By Dr Peter Walker, Associate Director and Aquatic Ecology Lead
The eel, recognised for its snake-like appearance, is a mysterious creature that we know relatively little about. Despite rapidly declining numbers, resulting in a critically endangered conservation status, there are relatively few current studies to try and rectify this lack of knowledge. In recent decades, the global European eel population has undergone a catastrophic decline; numbers are now estimated at just 5% of what they were in the 1970s. With eels previously representing >50% of standing fish biomass in most European aquatic environments (May & Marshall, 2008), they form a critical part of our balanced ecosystem, acting as prey for many species including otter, bittern and osprey. In order to protect this elusive creature, we must commit to finding out more about it, particularly its preferred habitat.
RSK is currently working on a habitat assessment project for the UK Environment Agency. The project aims to find a way to improve the habitat for, and subsequently population size of eel in UK waterways. This comprises a desk-based study, development of a habitat assessment tool, field trials and informed decision making for actions from the Environment Agency. As more is learnt about the habitat preferences of the eel, measures can be taken to ensure that the UK’s waterways are adequately adapted to meet these needs.
One must is that eels need a suitable level of connectivity between the sea and rivers and within the length of rivers to help them access important habitat and to escape back to the sea as they leave inland waters to cross the Atlantic to spawn in the Sargasso Sea. Eel passes can be installed to aid upstream migration and water abstraction pumps, needed for flood control, can be made fish friendly or screened to ensure they don’t prevent them from making their seaward journey.
However, there is a substantial cost associated with these measures. Fish-friendly pumps cost up to several hundred thousand pounds, so it’s not something that can be done without being sure they are making a difference. Research into the eel’s preferred habitat can help verify if pumps or passes will be effective and, in some cases, identify alternative, more cost-effective habitat protection or improvement methods. If, for example, a habitat is identified as unsuitable for eels, spending hundreds of thousands on specialist pumps is unlikely to improve escapement numbers. If appropriate, steps can be taken to make the habitat preferable to the eel first, and then the relevant pumps can be installed. In other cases, the habitat will never be attractive to eels, in which case our time and expenses can be better used elsewhere.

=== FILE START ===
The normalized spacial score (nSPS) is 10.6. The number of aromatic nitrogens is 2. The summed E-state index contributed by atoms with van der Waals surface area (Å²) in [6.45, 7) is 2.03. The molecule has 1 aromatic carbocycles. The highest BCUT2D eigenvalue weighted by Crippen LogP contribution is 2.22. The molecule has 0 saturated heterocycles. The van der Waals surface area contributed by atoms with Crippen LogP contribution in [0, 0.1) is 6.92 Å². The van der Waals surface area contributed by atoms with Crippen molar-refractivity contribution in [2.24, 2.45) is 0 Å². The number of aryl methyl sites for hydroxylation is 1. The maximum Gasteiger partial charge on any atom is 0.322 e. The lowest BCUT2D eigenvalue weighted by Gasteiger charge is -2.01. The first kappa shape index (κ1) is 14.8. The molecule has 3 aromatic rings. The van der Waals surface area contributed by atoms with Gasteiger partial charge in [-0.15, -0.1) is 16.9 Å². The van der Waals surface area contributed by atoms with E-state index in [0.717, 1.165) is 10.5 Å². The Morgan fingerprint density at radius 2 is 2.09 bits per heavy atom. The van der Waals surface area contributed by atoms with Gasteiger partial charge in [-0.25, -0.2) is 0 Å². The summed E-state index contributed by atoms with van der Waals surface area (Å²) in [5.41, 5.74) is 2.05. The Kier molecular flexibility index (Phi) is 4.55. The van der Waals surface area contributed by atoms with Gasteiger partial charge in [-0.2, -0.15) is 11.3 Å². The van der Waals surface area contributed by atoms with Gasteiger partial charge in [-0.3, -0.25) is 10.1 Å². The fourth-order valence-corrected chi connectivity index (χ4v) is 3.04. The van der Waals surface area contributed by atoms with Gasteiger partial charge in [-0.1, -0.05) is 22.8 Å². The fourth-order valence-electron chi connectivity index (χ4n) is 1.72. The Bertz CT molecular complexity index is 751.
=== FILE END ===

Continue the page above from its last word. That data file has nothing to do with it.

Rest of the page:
Anyone abstracting water from UK rivers and canals, including water companies, power stations, agriculture practitioners, industrial operators and hydro-power companies, may be subject to eel screening under The Eels (England and Wales) Regulations 2009. Should a significant number of the species be discovered, the relevant bodies may be required to install eel passes through physical obstructions or mesh screens on water intakes and discharges. This aims to improve the escapement of silver eels.
The 2009 regulations represent a step in the right direction in recognising the seriousness of the eel’s decline. However, there is much more that could be done to understand the species, its habitat and how we can best protect it. Through increased research we can find a path to restoring eel numbers to their former glory and to re-establishing the balance of our ecosystem, to the benefit of us all.
Dr Peter Walker is an Associate Director and the aquatic ecology lead within RSK Biocensus, part of RSK Environment Ltd and the wider RSK Group.
If you would like to know more about eels, including ways to help protect them or enhance habitat for the species you can contact Peter at email@example.com.